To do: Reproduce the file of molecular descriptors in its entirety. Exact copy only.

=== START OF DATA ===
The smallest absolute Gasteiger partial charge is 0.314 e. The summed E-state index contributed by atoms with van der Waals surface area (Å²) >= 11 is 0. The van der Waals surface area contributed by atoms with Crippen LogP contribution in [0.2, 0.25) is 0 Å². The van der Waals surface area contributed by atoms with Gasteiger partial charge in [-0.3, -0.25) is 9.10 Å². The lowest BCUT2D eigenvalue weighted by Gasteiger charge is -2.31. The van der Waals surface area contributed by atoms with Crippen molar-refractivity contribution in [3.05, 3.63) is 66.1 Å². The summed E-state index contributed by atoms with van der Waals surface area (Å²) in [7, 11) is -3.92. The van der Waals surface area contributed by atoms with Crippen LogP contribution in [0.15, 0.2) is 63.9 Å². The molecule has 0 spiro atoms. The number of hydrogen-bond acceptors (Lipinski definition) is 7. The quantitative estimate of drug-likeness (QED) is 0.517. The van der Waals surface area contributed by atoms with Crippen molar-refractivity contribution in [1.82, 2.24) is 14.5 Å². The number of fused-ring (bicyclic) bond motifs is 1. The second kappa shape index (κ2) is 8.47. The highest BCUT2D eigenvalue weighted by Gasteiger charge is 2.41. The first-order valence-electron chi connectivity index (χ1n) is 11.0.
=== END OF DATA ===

The smallest absolute Gasteiger partial charge is 0.314 e. The summed E-state index contributed by atoms with van der Waals surface area (Å²) >= 11 is 0. The van der Waals surface area contributed by atoms with Crippen LogP contribution in [0.2, 0.25) is 0 Å². The van der Waals surface area contributed by atoms with Gasteiger partial charge in [-0.3, -0.25) is 9.10 Å². The lowest BCUT2D eigenvalue weighted by Gasteiger charge is -2.31. The van der Waals surface area contributed by atoms with Crippen molar-refractivity contribution in [3.05, 3.63) is 66.1 Å². The summed E-state index contributed by atoms with van der Waals surface area (Å²) in [7, 11) is -3.92. The van der Waals surface area contributed by atoms with Crippen LogP contribution in [0.15, 0.2) is 63.9 Å². The molecule has 0 spiro atoms. The number of hydrogen-bond acceptors (Lipinski definition) is 7. The quantitative estimate of drug-likeness (QED) is 0.517. The van der Waals surface area contributed by atoms with Crippen molar-refractivity contribution in [1.82, 2.24) is 14.5 Å². The number of fused-ring (bicyclic) bond motifs is 1. The second kappa shape index (κ2) is 8.47. The highest BCUT2D eigenvalue weighted by Gasteiger charge is 2.41. The first-order valence-electron chi connectivity index (χ1n) is 11.0.